On whether Tanner Pearson’s net-front ability can be measured by any statistic:
I don’t know if there’s a specific analytic that tells you that. They do track inner-slot shots, but we look at net-front as a real key to our hockey team, and it’s a starting point for our offensive game. I think Tanner’s one guy that’s really embraced that role. I think he understands how important it is. I think Brownie’s been a good mentor for him in that. Trevor Lewis is a guy we put at net-front on the power play, just because he was really good there and we knew he’d retrieve a lot of pucks, but Tanner really has put a big value in that part of the game. I think he’s a straight line player that knows if he ends up at the net, more is going to happen around the net, and I think he’s worked hard in getting better. Billy Ranford does a good job. He looks at the goalies and tracks the goalies, and he tells the guys about the goalie and net-front, so for instance, some goalies are big and look over top, so if you’re too tight, it makes it easy, and if you come off him a little bit, it’s harder to see. Other guys look underneath, so you can’t be tight to ‘em. Those are all things we try and pay attention to, and the guys really care. Like, I know Brownie wants to know ‘how can I be most effective at net-front?’ So, there’s a lot of detail when you tell guys to go to the net. Well, he can go to the net, but there’s a lot of skill and detail involved with going to the net and doing a good job at the net, and I think Tanner’s really done a good job with it. [Reporter: he set the bar high, obviously, when he had that many goals. At any point this year, did you sense any frustration for him when he wasn’t keeping up that pace?] Tanner? Oh, sure. I think the challenge for an offensive player – I think Tanner’s a good 200-foot player, but I think he prides himself in providing offense for our hockey team – is the challenge is sometimes when you don’t score, you get frustrated, and when you get frustrated, you don’t work. That’s what you can’t do. Tanner’s a guy that has a game that can help us win even when he doesn’t score because he checks and he does a lot of things well. He kills penalties. He’s at the net and doesn’t get a point, but the puck goes in the net because he’s at the net. I think we as coaches make sure he knows that, and I think he understands the value and the little things he does that don’t always end up showing up in the stat sheet.
On what makes Trevor Lewis a valuable part of the Kings:
How much time you got? I’ve been fortunate to have played and coached a lot of really good teams, both in the American League, and obviously I’ve been a part of good teams here. You always have those glue guys on your team. Lewie’s one of those guys, he’s just zero maintenance. You start talking to him about something, and he already knows where you’re going. He understands the game, he really values all the little things in a game. He just does everything right all the time. If you’re teaching your team game and the details of your team game, you can always teach it through Lewie because he just seems to do everything right. He’s really competitive. He always does the right thing for the team, and he’s got a skill level and a toughness to him that teams [inaudible] guys like Trevor Lewis. He’s a guy that can play on your fourth line and he could be your best player, and if you play him on your first player, he can be your best player, and you can play him pretty much at every position and he’ll make a difference. It was just one of those detail guys that really takes great pride in the small things in the game that make a difference.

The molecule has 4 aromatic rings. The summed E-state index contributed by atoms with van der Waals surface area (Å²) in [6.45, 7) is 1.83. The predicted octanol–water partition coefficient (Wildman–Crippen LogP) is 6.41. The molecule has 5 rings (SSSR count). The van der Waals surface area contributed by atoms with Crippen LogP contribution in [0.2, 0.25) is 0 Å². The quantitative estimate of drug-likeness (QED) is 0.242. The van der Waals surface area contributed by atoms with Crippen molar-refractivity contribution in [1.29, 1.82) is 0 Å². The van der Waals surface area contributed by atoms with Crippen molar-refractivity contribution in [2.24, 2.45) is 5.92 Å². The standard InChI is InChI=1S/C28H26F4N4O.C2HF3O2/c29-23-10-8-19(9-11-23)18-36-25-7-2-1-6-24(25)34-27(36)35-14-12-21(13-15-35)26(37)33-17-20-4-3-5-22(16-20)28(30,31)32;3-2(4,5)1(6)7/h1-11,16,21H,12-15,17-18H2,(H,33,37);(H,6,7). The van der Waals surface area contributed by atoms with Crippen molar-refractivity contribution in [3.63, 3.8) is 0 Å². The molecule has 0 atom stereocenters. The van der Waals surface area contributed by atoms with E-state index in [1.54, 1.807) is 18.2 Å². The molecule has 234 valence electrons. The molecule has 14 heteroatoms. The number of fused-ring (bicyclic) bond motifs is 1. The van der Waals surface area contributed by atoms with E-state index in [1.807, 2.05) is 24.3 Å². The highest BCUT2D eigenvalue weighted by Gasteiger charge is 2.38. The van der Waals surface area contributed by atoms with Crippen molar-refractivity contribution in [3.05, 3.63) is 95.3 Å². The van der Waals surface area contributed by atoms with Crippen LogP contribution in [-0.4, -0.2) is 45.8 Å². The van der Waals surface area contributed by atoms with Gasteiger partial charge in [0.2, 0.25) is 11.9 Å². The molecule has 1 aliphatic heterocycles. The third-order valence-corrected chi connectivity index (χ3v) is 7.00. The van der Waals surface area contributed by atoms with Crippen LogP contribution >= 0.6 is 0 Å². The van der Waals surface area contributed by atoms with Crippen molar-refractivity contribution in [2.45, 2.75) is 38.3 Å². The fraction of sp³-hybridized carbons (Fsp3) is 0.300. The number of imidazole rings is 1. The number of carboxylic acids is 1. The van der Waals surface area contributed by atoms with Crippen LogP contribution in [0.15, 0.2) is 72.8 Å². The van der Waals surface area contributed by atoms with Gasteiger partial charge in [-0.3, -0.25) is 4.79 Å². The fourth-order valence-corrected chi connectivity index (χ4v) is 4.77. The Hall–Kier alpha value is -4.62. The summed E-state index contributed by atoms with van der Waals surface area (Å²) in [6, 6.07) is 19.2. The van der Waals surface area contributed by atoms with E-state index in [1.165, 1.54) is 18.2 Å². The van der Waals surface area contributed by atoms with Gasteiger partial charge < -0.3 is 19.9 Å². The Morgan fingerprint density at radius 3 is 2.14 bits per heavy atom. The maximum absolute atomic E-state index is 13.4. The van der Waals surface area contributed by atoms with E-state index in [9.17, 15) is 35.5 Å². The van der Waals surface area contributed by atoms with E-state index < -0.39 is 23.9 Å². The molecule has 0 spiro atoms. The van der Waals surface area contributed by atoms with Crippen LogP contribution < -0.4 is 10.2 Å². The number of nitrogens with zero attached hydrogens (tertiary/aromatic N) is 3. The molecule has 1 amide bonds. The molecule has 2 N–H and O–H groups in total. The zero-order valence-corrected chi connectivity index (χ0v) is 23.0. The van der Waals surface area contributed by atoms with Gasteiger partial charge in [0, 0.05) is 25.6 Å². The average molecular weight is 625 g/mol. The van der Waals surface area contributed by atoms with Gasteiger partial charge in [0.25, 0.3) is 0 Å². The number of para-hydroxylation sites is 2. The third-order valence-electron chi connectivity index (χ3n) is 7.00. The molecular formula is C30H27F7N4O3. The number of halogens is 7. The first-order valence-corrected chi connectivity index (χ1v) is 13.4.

On whether the Alec Martinez-Dion Phaneuf pairing has shown growth:
Yeah, we like the ingredients of the pair. Both veteran guys that communicate well. The one thing we tried to figure out is we can move them both back-and-forth, left-and-right. Dion’s played a ton of right, and Marty’s played a lot of right, and sometimes it goes back-and-forth, but Dion started on the left, and Marty’s been on the left as of late. We like the pair because they both defend well. They both have the ability move pucks, Marty maybe more with his feet. But Dion’s always looking to move a puck quickly, so I just think they have different ingredients that complement each other well, and they communicate really well, which I think really helps the pair, and it’s been a good fit for us.
On whether the Blackhawks are dangerous as a team with “nothing to lose”:
I think every team we play is dangerous, for different reasons. I think they still have a lot of great players there and they have a lot of pride, and I think they’re really well coached. We have to be ready. They’re coming off a game in San Jose where things didn’t go very well, so if anything, that’ll make them more ready. They’ve got a lot of pride there. They’re going to want to bounce back on this trip and get things righted. You’ve always got Toews, who plays a really heavy game, and then you’ve got Kane, who’s just a dynamic offensive guy, and then you’ve got some young players that are excited about an opportunity and maybe get a little more responsibility and prove themselves. They serve as big of a challenge as any other team we play because they attack well, they’ve got guys that can make plays, they lead the league in zone entries, so you’ve really got to do a good job on the rush, and they’ve got some dangerous players that can hurt you. And, I think the fact that I think young guys might be excited for an opportunity to play in these situations makes them dangerous.
-Two answers on pacing withheld for today’s practice report
-Lead photo via Gary Wiepert/NHLI